Special Report: News reports have emerged that the US wants to establish its own electric vehicle supply chain to not only boost its economy but also reduce its reliance on China.

The US wants to bolster its domestic supply of everything from raw materials through to the cathodes, the batteries and the EVs.

This is good news for any Aussie miner with a battery metals project in the US, but there is one junior that is particularly well positioned to take advantage of the new US EV industry push.

Emerging lithium-boron producer ioneer (ASX:INR) is rapidly advancing its low-cost Rhyolite Ridge project in Nevada.

At full capacity the mine will produce 20,000 tonnes of lithium carbonate and ioneer’s goal is to be in production by mid-2021.

>>Learn more about ioneer

“If the US is adamant about establishing its own EV supply chain, then you need proven technology that works at commercial scale and has the opportunity to be in production within a few years,” managing director Bernard Rowe told Stockhead.

“I think we are ideally positioned with regard to the lithium battery industry because we have an advanced project, we have completed a pre-feasibility study and the economics stand up for themselves.

“It’s going to take more than one deposit to supply the US market, particularly as the EV industry grows.

“We can see eventually multiple lithium deposits being developed in the US just to supply the domestic market, but we obviously also clearly think that ours offers by far the best opportunity in the short-term because of how advanced it is and the technology.”

US is going to need more lithium

Right now the US only produces a very small amount of lithium, courtesy of heavyweight Albemarle.

But Albemarle doesn’t supply that lithium to the domestic market.

This means the US has to import all of its lithium. It does so from Argentina, Chile, China and Russia.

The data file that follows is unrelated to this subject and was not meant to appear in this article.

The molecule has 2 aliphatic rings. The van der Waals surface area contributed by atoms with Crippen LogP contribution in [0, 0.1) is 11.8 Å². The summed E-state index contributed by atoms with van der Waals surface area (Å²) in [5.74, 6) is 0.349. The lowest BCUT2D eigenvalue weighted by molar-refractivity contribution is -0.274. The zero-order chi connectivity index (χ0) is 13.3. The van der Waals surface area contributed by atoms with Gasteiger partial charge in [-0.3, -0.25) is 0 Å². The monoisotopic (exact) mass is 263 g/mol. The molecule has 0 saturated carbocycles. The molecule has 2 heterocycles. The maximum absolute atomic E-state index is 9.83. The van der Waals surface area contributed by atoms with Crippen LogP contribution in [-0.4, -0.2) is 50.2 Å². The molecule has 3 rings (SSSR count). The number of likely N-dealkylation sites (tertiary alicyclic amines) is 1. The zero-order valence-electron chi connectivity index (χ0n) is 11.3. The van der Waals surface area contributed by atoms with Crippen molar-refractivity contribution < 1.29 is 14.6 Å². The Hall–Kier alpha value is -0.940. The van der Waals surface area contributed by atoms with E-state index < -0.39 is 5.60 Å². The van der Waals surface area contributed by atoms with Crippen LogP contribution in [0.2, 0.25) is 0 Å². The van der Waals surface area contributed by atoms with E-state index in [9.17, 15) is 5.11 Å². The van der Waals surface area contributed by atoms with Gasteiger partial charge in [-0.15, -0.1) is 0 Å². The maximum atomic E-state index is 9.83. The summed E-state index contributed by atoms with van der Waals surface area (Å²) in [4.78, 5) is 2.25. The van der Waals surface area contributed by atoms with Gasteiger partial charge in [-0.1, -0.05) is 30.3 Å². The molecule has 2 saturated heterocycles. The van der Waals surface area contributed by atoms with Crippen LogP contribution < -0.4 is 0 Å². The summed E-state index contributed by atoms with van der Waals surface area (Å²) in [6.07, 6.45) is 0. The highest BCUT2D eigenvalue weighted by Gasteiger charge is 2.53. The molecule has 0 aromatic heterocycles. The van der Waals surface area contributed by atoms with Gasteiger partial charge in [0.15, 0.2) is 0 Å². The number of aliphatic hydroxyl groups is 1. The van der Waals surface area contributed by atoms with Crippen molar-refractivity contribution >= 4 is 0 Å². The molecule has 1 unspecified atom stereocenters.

The US currently only produces about 4000 tonnes of lithium carbonate, but the battery factory capacity already slated for the country is about 60-70 gigawatt-hours, which requires about 50,000 tonnes of lithium carbonate.

That’s 12.5 times what the US currently produces.

According to Reuters, global carmakers are planning to spend at least $300 billion on the development and procurement of batteries and electric vehicles, with more than 45 per cent of their budgets targeted at China.

The US accounts for about $39 billion of that, ranking it third in terms of EV investment, but over 87 per cent of that is expected to be spent in the US.

Lithium-ion batteries are a key part of the EV supply chain and China dominates, controlling over 60 per cent of the market, while all up Asia has about 90 per cent market share.

Ahead of the pack

ioneer is now powering ahead with a definitive feasibility study (DFS) and thinks it could potentially save as much as $US60m ($83.5m) on the cost of building its sulphuric acid plant.

The acid plant will also generate its own heat, steam and power, meaning ioneer won’t have to source and pay for power from the grid.

“Rhyolite Ridge is not something that requires a subsidy just to make it work,” Rowe said.

“The economics of the project are very robust in themselves.”

ioneer expects to have its DFS completed in the third quarter of this year.

Rhyolite Ridge is expected to be one of the lowest cost lithium projects and it is in the very mining jurisdiction that Canadian public policy think tank Fraser Institute just ranked number one.

Two EV products better than one

It’s not just the lithium that makes ioneer’s Rhyolite Ridge an attractive project, it will also produce boron.

>> Read: Boron is a $4bn market and this ASX small cap wants to be a player

Most people may not realise that boron has also worked its way into the EV supply chain.

One of the most common magnets made for electric motors is a neodymium-iron-boron permanent magnet.

“The quantity of boron in a magnet is much less than that of either iron or neodymium, but it is a growing market and China again dominates that area,” Rowe said.

The boron will give ioneer a second revenue stream.

Because the company will be able to produce 8 tonnes of boric acid with every tonne of lithium carbonate it produces, ioneer will be able to produce its lithium carbonate for less than $2,000 a tonne.

Boric acid fetches around $700 a tonne, with pricing remaining relatively steady because there are just two major players in the market.

This means the 8 tonnes of boric acid will contribute $5600 to ioneer’s bottom line, reducing its total production cost of $7,400 to just $1,800.

>> Lithium stocks guide: Here’s everything you need to know

This story was developed in collaboration with ioneer, a Stockhead advertiser at the time of publishing.
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